Exploring eco-science at the Cary Institute

The Cary Institute’s headquarters, the Tozer Ecosystem Science Building, at dawn.

Courtesy Cary Institute of Ecosystem studies/Photo by Seamus Payne

Exploring eco-science at the Cary Institute

Cary Institute of Ecosystem Studies is well known in Millbrook and the area surrounding it for its 2,000 acres of nature walks, trails, ferns and plants as well as its many forums and presentations.

Over the past few years, the institute was completely renovated. There are new buildings clad in copper; a courtyard; and progressing nicely, a field of native pollinating plants.

What is most important about Cary, however, is what we don’t see: the work that goes on in labs, in fields and streams, not just in this area but across the world. President Joshua Ginsberg is justly proud that Cary is a force behind much of the research concerning important ecological issues of the day and how that research can impact local, state, federal and international laws and decisions.

It is difficult to prioritize Cary’s research and contributions to science and the environment; all of the projects are important.

Cary was founded in 1983 by Gene Likens, the co-discoverer of acid rain in North America. His research and experiments on precipitation and chemistry in streamwater, carried on in the 1960s at the Hubbard Brook Experimental Forest, became the foundation in shaping environmental legislation. He was an advisor to governors in New York, New Hampshire and Connecticut as well as advisor to a U.S. president and the author of 26 books and more than 600 scientific papers, and was awarded the National Medal of Science by President George W. Bush in 2001

His research strongly influenced the Clean Air Act Amendments of 1990, which greatly expanded federal control of toxic air pollutants. To this day, Cary is known for having the longest running continuous data set on acid rain.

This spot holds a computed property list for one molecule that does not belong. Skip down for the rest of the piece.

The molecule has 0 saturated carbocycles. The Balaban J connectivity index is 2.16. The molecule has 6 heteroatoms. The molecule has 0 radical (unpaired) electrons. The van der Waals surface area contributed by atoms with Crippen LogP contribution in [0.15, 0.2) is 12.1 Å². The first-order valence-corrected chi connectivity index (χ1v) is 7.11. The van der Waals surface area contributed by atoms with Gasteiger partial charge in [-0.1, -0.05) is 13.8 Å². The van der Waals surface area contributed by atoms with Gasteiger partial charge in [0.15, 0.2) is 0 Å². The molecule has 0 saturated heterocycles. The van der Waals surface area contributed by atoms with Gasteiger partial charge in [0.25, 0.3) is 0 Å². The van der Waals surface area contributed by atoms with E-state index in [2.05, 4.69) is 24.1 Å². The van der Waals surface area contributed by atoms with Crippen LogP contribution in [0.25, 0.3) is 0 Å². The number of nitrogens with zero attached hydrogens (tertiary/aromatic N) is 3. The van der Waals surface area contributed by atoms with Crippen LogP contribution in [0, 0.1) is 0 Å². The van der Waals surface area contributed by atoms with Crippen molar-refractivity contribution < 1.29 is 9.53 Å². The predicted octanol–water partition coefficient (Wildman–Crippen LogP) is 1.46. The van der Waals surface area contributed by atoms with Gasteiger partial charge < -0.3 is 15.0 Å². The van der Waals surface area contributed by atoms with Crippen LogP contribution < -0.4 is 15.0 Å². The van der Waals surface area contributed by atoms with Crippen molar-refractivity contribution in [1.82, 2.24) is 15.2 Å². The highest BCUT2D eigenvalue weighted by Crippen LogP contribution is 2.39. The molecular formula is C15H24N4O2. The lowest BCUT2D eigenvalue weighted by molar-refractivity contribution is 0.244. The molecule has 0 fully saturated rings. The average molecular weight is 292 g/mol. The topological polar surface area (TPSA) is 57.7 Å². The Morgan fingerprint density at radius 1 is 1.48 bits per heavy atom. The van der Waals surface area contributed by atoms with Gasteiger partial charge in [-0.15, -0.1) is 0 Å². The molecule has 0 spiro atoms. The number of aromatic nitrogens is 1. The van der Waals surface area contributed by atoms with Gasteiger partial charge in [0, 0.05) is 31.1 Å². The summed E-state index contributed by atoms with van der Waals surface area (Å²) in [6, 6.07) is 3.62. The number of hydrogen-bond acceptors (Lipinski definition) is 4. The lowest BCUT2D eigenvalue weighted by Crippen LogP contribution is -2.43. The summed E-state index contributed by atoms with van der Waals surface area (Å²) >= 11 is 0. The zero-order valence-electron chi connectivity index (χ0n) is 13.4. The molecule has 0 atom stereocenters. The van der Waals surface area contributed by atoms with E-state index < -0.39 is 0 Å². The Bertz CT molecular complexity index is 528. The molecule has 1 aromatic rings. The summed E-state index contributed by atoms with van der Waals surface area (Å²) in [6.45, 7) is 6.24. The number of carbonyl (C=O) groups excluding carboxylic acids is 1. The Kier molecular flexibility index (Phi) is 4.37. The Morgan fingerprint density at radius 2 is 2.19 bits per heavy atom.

Invasive insects

Cary was instrumental in taking the initiative on researching invasive forest pests that come into the U.S. by various means. The late Cary scientist Gary Lovett perceived the problem of invasive species early on; New York state had the more new invasive pests in their forests than any other — 62 types were discovered in the state. These pests, such as the Asian long-horned beetle, discovered in 1996 in Brooklyn, the hemlock woolly adelgid, the emerald ash borer and others, come in through international trade, in lumber and packaging and in live trees and plants.

Scientists sought to strengthen laws regarding the problem, and brought attention to it in highlighting the Agricultural Improvement Act of 2018. Yet the problem persists; just recently in this area, there was a huge problem with the spongy moth and the spotted lanternfly.

Lovett was concerned that not enough was being done and a set of science-based policies were developed, and recommendations made, to block the importation of insects and diseases brought in through international trade systems. Cary scientists, along with others, continues to work with legislators and through partnership to implement Tree-SMART Trade legislation.

A petition was started April 8, 2022, to ask Congress to do something about it. With Lovett and Cary Institute spearheading the petition, it was delivered with over 1,700 signatures to the House and Senate agricultural committees, requesting action be taken in the form of a congressional hearing on these invasive forest pests. On April 4, 2023, a bill was introduced to the Committee on Agriculture, Nutrition and Forestry for action by the Senate.

Foliage fans